Dec 28, 2009

2009: Weezer - Raditude

Although some might get turned off by Weezer's still growing interest in mainstream pop-music, the production pretty much remains the same as on previous albums, and it's clear that even though the themes of the songs are quite different, Cuomo's songwriting is as consistent as ever.

The theme of the album is set by the first song "(If You're Wondering If I Want You To) I Want You To", describing the awkward love of teenage relationships. The melodic hooks are riveting, and the first song is a prime example of Cuomo's knack for melody. The songs are not merely about the simplicity of teenage life, though it might seem like that at first; they for example tackle the unspoken unhappiness of someone obsessed with partying, ("Can't Stop Partying"), a song which also suprisingly features Lil Wayne rapping to a dance-pop track - drawing away from Weezer's usual sound. Several of the songs are sometimes similar to Pinkerton, namely "Put Me Back Together", in terms of their emotional nakedness and sentimentality. And though the songs are mostly about teenage life, Cuomo does an excellent job of portaying the youths' minds, and all the songs are written in such a way that they can only be first-hand experiences.
Weezer also seem to be widening their horizons not only to dance-pop but also to Bollywood-infused rock on "Love Is The Answer". This is a successfull and satisfying combination, although it might seem infinitely cheesy to some listeners. The album ends with "I Don't Want To Let You Go"; a painful song about a break-up. Even though it may sound old, Weezer does it in such a way that it is nothing less than plausible and touching.

The album certainly suceeds in what it tries to do, which is to deliver Weezer to a younger audience as well as portraying them, while still appealing to anyone with a heart. Raditude is Weezer in top form and probably one of the most underrated albums released in 2009. One that is so easy to listen to, and yet so easy to dismiss as simple pop/rock aimed at Mountain Dew-drinking teens.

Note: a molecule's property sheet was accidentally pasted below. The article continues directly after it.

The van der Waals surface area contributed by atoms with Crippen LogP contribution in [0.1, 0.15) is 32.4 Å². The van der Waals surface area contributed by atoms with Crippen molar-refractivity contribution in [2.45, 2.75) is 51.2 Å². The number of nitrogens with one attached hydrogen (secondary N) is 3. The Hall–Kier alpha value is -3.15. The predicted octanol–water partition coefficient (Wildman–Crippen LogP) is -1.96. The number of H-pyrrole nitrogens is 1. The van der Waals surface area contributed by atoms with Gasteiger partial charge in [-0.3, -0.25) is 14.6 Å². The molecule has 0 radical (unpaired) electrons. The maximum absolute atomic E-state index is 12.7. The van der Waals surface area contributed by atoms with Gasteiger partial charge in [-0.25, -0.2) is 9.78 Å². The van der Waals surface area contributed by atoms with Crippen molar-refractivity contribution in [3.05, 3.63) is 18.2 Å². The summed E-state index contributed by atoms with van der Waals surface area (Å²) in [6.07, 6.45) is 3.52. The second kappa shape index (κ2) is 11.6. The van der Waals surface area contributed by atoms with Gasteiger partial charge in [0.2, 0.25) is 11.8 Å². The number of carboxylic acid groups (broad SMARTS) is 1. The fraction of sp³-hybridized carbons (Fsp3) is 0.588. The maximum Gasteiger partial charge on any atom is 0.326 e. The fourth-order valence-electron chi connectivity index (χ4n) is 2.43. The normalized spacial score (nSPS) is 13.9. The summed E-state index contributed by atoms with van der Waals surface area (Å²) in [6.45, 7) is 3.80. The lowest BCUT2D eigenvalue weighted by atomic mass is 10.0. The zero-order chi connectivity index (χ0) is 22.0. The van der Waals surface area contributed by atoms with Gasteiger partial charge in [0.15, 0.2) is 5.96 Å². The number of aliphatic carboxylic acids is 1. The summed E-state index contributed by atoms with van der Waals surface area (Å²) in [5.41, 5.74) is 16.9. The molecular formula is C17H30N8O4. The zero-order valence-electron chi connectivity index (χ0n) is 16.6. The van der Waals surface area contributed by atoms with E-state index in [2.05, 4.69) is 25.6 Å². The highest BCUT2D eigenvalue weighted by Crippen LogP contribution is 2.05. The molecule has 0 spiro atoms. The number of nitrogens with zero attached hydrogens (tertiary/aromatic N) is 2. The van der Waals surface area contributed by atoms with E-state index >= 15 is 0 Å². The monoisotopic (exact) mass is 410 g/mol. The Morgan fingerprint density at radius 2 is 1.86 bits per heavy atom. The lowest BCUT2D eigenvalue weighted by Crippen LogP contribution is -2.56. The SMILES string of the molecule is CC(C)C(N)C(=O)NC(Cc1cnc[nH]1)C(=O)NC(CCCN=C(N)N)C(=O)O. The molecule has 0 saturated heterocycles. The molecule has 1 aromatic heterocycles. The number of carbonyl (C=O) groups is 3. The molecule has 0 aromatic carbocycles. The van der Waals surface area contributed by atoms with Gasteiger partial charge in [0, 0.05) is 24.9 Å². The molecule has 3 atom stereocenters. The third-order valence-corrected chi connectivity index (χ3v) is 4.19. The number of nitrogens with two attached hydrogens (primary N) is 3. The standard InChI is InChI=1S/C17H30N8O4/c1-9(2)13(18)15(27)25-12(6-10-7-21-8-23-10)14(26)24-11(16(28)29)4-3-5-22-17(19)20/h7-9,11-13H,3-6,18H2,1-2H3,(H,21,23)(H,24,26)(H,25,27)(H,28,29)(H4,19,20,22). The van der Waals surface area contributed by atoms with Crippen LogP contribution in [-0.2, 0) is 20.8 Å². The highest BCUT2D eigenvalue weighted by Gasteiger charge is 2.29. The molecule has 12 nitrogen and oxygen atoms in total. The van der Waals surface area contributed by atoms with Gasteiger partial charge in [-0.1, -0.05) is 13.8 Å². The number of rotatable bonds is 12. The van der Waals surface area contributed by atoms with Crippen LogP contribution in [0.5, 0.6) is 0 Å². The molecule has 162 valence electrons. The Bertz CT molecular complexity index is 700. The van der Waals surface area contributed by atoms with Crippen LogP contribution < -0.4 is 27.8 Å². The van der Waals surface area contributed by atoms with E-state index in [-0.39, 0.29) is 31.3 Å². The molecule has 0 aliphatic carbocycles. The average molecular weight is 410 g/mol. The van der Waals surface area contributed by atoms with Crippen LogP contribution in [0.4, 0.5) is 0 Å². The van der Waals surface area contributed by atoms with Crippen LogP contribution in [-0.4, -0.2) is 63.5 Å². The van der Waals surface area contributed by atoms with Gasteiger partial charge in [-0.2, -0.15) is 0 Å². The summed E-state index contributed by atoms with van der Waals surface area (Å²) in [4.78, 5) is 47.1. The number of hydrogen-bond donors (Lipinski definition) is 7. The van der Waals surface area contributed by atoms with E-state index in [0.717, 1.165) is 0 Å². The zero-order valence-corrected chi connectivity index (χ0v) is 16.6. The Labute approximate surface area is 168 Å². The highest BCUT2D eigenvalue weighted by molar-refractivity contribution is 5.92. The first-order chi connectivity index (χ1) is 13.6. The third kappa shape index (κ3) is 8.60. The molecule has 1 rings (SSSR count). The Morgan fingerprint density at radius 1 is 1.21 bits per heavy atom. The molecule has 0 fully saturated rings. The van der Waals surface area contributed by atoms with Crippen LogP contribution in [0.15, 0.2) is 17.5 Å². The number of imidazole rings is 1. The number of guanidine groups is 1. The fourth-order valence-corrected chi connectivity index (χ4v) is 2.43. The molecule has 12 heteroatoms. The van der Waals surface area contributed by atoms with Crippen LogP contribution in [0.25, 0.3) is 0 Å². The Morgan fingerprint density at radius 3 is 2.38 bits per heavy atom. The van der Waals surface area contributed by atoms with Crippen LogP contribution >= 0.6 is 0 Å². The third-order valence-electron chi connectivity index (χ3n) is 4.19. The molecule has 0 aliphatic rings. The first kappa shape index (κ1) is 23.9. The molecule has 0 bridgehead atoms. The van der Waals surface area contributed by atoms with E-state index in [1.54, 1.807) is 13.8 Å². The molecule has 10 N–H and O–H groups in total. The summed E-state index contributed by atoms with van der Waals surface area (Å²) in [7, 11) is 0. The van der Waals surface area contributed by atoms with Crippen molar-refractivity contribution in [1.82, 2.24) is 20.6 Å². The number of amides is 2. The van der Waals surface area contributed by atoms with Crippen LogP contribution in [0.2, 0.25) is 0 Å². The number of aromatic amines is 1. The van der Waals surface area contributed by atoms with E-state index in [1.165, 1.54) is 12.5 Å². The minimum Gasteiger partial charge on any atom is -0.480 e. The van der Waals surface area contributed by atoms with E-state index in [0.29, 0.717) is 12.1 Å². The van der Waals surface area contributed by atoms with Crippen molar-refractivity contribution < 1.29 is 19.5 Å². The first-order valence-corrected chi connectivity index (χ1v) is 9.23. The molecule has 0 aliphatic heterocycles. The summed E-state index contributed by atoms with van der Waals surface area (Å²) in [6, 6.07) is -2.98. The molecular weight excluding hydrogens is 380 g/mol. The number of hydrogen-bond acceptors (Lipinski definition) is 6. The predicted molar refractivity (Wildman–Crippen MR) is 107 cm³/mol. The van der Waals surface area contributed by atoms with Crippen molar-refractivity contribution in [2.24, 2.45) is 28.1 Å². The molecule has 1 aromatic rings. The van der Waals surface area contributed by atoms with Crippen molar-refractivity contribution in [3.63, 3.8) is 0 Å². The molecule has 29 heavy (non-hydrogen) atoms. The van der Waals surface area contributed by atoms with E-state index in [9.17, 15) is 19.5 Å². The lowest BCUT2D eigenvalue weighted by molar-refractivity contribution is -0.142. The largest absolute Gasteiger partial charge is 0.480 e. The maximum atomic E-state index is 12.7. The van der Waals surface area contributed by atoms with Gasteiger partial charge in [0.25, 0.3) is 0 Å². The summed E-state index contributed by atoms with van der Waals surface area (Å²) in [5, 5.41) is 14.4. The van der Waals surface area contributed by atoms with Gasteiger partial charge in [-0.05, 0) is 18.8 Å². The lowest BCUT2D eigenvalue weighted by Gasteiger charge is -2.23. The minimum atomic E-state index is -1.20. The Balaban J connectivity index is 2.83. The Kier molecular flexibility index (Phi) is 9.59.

Score:



Listen at Spotify or Grooveshark

Nov 18, 2009

Things not reviewed part II

More records released in 2009 that you should definitely check out.

Jarvis Cocker - Further Complications
Raw Britpop from the frontman of Pulp, suprisingly awesome

Madness - The liberty of Norton Folgate
More british than ever, returning from playing nostalgic summer festivals etc. Now releasing an hours worth of new material. Praised as the return of the kings of ska, and perhaps their finest album yet.

Telefon Tel-Aviv - Immolate Yourself
Indie-electronica, ambient, very DEEP and at the same time not very unaccessible

John Zorn - Alhambra Love Songs
Borrowing heavily from jewish folk-music and hard-bop, another solid record from one of the best contemporary jazz composers

Dinosaur Jr. - Farm
Another album from the band who reunited and released one of the best rock album of the decade in 2007, though not as good as the previous this is still a decent album.

Sonic Youth - The Eternal
Masters of 80s post-punk still rock as hard as ever, even if you can't stand Kim's vocals the album is still pretty good.